Preexisting Autoantibodies Predict Efficacy of Oral Insulin To Cure Autoimmune Diabetes in Combination With Anti-CD3
- Alusha A. Mamchak1,
- Yulia Manenkova2,
- Wilhem Leconet2,
- Yanan Zheng1,
- Jason R. Chan1,
- Cynthia L. Stokes1,
- Lisl K.M. Shoda1,
- Matthias von Herrath2⇓ and
- Damien Bresson2⇓
- 1Entelos Inc., Foster City, California
- 2Diabetes Center, La Jolla Institute for Allergy and Immunology, La Jolla, California
- Corresponding author: Matthias von Herrath, , or Damien Bresson, .
We have previously developed a combination therapy (CT) using anti-CD3 monoclonal antibodies together with islet-(auto)antigen immunizations that can more efficiently reverse type 1 diabetes (T1D) than either entity alone. However, clinical translation of antigen-specific therapies in general is hampered by the lack of biomarkers that could be used to optimize the modalities of antigen delivery and to predict responders from nonresponders. To support the rapid identification of candidate biomarkers, we systematically evaluated multiple variables in a mathematical disease model. The in silico predictions were validated by subsequent laboratory data in NOD mice with T1D that received anti-CD3/oral insulin CT. Our study shows that higher anti-insulin autoantibody levels at diagnosis can distinguish responders and nonresponders among recipients of CT exquisitely well. In addition, early posttreatment changes in proinflammatory cytokines were indicative of long-term remission. Coadministration of oral insulin improved and prolonged the therapeutic efficacy of anti-CD3 therapy, and long-term protection was achieved by maintaining elevated insulin-specific regulatory T cell numbers that efficiently lowered diabetogenic effector memory T cells. Our validation of preexisting autoantibodies as biomarkers to distinguish future responders from nonresponders among recipients of oral insulin provides a compelling and mechanistic rationale to more rapidly translate anti-CD3/oral insulin CT for human T1D.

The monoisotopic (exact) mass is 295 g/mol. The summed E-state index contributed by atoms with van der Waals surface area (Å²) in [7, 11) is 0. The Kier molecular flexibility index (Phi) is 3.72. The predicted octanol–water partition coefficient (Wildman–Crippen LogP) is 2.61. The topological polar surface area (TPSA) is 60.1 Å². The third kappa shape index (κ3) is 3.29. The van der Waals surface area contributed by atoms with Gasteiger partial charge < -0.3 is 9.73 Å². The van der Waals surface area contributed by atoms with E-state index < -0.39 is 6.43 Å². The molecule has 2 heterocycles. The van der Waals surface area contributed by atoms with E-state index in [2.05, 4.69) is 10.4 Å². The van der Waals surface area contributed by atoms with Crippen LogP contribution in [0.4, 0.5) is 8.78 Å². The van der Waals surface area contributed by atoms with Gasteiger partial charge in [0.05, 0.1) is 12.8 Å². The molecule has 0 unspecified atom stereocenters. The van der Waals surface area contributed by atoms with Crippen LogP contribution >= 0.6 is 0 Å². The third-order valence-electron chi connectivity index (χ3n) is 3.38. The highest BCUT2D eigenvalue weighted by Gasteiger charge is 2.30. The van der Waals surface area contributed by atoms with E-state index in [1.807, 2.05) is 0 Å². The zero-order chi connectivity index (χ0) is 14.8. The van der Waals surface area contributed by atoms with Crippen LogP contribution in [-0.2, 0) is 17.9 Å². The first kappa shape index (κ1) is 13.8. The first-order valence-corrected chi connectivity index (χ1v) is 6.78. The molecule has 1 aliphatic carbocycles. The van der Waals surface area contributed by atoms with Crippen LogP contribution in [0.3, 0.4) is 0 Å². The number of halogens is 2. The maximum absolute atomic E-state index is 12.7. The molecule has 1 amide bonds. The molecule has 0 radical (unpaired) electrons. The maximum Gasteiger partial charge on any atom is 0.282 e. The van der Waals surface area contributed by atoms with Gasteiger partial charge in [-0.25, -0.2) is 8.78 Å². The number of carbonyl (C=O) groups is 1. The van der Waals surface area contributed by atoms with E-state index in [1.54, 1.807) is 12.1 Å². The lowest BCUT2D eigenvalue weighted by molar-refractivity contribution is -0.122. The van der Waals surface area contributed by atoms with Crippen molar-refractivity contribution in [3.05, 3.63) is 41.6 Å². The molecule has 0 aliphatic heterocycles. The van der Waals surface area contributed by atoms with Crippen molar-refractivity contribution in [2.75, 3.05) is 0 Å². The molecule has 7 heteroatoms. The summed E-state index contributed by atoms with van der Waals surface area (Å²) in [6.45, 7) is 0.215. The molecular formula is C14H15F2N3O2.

- Received September 16, 2011.
- Accepted January 23, 2012.
- © 2012 by the American Diabetes Association.
Readers may use this article as long as the work is properly cited, the use is educational and not for profit, and the work is not altered. See http://creativecommons.org/licenses/by-nc-nd/3.0/ for details.